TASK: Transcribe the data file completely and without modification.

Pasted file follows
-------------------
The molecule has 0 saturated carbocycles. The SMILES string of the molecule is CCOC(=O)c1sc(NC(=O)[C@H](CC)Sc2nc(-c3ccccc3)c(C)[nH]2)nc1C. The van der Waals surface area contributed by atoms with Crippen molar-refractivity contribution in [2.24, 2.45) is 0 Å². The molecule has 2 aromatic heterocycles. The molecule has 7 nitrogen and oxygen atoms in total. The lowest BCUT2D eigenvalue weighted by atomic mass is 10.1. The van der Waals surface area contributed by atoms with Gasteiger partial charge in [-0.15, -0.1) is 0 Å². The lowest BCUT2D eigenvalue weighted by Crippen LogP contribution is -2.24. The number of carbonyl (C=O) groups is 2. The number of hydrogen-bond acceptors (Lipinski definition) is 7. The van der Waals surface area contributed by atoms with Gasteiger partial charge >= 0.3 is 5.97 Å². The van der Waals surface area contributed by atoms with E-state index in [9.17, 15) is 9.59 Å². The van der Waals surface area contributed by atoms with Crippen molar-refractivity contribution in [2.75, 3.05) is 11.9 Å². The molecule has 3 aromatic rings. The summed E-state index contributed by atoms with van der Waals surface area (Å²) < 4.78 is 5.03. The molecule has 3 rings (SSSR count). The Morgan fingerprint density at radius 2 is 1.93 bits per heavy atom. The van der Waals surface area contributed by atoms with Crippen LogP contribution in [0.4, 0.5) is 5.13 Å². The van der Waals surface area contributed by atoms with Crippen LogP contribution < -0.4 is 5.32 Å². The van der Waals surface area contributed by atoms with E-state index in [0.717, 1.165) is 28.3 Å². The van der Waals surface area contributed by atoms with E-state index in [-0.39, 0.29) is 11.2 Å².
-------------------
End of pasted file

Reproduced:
The molecule has 0 saturated carbocycles. The SMILES string of the molecule is CCOC(=O)c1sc(NC(=O)[C@H](CC)Sc2nc(-c3ccccc3)c(C)[nH]2)nc1C. The van der Waals surface area contributed by atoms with Crippen molar-refractivity contribution in [2.24, 2.45) is 0 Å². The molecule has 2 aromatic heterocycles. The molecule has 7 nitrogen and oxygen atoms in total. The lowest BCUT2D eigenvalue weighted by atomic mass is 10.1. The van der Waals surface area contributed by atoms with Gasteiger partial charge in [-0.15, -0.1) is 0 Å². The lowest BCUT2D eigenvalue weighted by Crippen LogP contribution is -2.24. The number of carbonyl (C=O) groups is 2. The number of hydrogen-bond acceptors (Lipinski definition) is 7. The van der Waals surface area contributed by atoms with Gasteiger partial charge >= 0.3 is 5.97 Å². The van der Waals surface area contributed by atoms with E-state index in [9.17, 15) is 9.59 Å². The van der Waals surface area contributed by atoms with Crippen molar-refractivity contribution in [2.75, 3.05) is 11.9 Å². The molecule has 3 aromatic rings. The summed E-state index contributed by atoms with van der Waals surface area (Å²) < 4.78 is 5.03. The molecule has 3 rings (SSSR count). The Morgan fingerprint density at radius 2 is 1.93 bits per heavy atom. The van der Waals surface area contributed by atoms with Crippen LogP contribution in [0.4, 0.5) is 5.13 Å². The van der Waals surface area contributed by atoms with Crippen LogP contribution < -0.4 is 5.32 Å². The van der Waals surface area contributed by atoms with E-state index in [0.717, 1.165) is 28.3 Å². The van der Waals surface area contributed by atoms with E-state index in [-0.39, 0.29) is 11.2 Å².